I don’t have the words for how these authors shaped me, how they transformed a hunger for literature into a voracious appetite for life. Edward Abbey, Willa Cather, Henry David Thoreau, John Muir, and Jack London shaped me and cultivated the instinct that Stegner articulated. You don’t have to leave home to be a citizen of the world. A ravenous appetite for new perspectives is all that’s required because it is not the act of traveling that shapes a traveler. It’s the insatiable curiosity, it’s the hunger.
Reading allows us to authentically experience things we can’t even begin to imagine. Those childhood stories are our first exercise in relatability, cultivating the natural curiosity and strengthening our humanity — that profoundly unique ability to imagine things we’ve never experienced. Sometimes when dusk falls, shadows slipping across the walls of my apartment, I feel an inexplicable nostalgia, a faint sadness at the impossibility of being able to see or experience all the things this world has to offer.
But curled up with Stegner’s words, I realized that reading assuages this sadness. Surrounded by my books, a thousand lifetimes are within my grasp.
Literature is our world’s collective experiences and reading — that blessed communication — enables us to connect ourselves across time and space. What was it like to be a Kyoto geisha at the turn of the century? What does it feel like to stand on the top of the world’s most dangerous mountain? To live in the Congo under Belgian rule? To be a missionary, an empress, a eunuch in the Forbidden City? What lies at the bottom of the ocean and what does it feel like to be shipwrecked? Literature allows us to experience things as they were and imagine things as they could be. It is the documentation of humanity and the cultivation of possibility.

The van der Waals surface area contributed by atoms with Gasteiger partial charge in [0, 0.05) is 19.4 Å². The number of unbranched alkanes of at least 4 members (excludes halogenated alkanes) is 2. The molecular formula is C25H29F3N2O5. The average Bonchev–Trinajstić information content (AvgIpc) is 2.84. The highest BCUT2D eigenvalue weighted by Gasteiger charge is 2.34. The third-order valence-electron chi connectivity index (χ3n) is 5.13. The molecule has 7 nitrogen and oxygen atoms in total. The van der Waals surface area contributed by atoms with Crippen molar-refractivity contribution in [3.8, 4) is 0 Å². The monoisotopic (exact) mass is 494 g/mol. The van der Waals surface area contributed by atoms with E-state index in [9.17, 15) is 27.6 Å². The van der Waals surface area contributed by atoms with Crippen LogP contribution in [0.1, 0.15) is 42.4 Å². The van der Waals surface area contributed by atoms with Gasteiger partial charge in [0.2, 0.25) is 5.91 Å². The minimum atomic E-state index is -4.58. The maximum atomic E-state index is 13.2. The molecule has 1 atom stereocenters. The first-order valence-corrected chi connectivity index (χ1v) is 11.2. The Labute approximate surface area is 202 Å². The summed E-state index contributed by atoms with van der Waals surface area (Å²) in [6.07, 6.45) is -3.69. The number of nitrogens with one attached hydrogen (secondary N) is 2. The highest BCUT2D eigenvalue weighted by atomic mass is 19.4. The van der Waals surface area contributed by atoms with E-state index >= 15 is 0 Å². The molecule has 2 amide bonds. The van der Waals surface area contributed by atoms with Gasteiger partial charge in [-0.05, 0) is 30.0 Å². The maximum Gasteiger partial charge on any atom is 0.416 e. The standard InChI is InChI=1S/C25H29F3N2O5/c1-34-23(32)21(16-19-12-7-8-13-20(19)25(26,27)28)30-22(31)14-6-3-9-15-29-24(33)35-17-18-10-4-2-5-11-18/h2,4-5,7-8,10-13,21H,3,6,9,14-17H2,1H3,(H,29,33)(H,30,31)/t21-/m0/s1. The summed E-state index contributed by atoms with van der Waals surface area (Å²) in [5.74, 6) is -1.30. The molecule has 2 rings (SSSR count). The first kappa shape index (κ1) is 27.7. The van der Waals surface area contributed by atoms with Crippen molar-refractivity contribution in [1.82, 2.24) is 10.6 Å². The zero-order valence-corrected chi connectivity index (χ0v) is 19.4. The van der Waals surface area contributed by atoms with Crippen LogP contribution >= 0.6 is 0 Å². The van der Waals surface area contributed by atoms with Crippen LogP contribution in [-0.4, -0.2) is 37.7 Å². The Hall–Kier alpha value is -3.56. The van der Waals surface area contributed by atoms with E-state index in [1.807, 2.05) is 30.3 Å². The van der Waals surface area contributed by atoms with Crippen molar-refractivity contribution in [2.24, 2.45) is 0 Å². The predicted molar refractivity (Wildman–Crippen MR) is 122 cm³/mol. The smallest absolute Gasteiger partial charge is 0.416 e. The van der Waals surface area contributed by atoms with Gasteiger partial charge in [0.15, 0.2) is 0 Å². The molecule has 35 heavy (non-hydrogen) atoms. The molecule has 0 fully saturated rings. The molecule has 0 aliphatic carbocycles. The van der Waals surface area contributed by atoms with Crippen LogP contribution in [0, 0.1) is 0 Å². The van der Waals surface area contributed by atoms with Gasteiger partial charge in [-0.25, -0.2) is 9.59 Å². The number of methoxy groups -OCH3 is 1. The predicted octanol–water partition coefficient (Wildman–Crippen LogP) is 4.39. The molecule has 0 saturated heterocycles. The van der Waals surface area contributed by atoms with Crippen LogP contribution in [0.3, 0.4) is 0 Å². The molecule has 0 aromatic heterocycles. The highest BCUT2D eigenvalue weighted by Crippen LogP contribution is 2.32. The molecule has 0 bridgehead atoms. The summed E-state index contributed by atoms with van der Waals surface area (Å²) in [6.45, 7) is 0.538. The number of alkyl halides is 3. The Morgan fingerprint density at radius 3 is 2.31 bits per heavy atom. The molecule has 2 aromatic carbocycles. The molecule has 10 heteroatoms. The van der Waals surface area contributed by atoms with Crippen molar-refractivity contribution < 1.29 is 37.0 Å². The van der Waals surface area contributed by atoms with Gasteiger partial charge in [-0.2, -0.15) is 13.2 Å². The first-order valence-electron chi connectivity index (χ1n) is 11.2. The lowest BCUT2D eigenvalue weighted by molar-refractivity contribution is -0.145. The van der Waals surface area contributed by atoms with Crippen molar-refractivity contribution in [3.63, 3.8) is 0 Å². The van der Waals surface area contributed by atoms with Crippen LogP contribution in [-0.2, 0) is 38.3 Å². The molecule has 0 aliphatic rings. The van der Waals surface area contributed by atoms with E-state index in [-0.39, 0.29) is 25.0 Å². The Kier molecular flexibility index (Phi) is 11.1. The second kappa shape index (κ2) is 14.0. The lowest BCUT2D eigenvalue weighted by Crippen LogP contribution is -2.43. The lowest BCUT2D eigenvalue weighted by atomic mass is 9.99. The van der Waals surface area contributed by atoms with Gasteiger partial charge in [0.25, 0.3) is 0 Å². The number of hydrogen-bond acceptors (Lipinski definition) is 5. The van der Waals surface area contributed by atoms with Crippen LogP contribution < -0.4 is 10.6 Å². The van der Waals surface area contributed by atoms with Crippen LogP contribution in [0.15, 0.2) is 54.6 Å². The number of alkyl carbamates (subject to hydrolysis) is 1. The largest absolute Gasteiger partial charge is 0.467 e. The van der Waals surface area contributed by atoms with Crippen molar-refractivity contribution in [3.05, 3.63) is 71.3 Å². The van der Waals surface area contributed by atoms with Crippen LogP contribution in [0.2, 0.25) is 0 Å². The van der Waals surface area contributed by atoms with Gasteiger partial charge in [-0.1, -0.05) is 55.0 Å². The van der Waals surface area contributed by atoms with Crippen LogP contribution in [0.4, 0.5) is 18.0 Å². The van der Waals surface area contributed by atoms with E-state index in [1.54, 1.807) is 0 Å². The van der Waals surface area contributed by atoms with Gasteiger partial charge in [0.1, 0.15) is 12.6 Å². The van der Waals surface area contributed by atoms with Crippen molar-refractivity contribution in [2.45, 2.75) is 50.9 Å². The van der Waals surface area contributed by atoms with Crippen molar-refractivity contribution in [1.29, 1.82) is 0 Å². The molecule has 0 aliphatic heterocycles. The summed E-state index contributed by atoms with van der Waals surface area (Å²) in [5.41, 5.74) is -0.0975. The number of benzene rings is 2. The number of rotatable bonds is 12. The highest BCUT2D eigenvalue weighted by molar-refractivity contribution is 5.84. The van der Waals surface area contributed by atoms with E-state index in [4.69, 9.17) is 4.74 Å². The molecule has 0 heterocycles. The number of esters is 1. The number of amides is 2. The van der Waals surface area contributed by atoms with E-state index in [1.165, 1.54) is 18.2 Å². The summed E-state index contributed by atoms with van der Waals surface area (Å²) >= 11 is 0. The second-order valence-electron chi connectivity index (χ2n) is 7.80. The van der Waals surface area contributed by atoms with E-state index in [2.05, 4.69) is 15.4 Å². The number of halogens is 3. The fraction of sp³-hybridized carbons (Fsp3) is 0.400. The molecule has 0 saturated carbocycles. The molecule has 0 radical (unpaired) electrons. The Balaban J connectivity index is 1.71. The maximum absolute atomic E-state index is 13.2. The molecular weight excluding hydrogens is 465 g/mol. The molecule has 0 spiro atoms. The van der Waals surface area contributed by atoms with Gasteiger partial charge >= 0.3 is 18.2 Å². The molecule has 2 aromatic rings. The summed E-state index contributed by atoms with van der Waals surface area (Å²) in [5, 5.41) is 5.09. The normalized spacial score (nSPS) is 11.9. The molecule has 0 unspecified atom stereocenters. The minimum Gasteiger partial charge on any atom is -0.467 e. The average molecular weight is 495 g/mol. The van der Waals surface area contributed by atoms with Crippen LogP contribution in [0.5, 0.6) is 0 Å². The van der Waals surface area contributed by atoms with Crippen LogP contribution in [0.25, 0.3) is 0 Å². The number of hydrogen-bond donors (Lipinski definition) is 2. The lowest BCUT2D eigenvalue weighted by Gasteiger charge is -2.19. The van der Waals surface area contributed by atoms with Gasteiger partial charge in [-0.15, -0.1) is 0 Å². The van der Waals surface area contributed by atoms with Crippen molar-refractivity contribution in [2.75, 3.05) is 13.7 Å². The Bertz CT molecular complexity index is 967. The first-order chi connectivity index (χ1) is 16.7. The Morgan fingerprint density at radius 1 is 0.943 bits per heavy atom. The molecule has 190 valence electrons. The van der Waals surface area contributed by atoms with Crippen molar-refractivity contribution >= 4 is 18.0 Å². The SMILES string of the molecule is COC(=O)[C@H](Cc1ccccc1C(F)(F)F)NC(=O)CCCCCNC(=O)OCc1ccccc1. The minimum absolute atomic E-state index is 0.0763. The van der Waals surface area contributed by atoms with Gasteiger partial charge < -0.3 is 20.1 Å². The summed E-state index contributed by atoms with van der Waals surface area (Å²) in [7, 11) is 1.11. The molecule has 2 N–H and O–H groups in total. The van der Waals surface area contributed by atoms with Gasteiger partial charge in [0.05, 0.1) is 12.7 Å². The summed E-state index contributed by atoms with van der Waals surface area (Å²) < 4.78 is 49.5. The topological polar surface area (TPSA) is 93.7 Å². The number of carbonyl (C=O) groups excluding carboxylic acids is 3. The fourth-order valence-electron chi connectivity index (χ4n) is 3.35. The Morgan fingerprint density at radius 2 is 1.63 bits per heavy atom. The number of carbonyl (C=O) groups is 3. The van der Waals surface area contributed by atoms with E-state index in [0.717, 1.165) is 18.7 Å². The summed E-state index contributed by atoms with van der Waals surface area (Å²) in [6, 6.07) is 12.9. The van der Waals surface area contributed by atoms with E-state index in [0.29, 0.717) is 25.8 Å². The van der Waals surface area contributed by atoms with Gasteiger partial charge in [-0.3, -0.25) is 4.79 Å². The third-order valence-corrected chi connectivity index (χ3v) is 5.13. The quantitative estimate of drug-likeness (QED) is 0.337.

When I am restless, listless, dull, and feeling boxed in, I run my fingers over the spines of my favorite books. When I can’t jump on a plane and expose my heart to new places, I climb a tree, breathe in the dusty sweet smell of a library book and when I come down, nothing is ever the same. When I am broken down and despairing over some inconsequential thing, I reach through the pages and find a kindred spirit, another hungry reader, one more citizen of the world.
That liberation bursts into the shadows of my mind, erupting like a field of red poppies in the Italian countryside, a field I had imagined a hundred times before I ever actually saw it. It’s liberating to know that when I get stuck, there is an immediate refuge. That I can be a citizen of the world, not just as it is, but as it was and as it will be.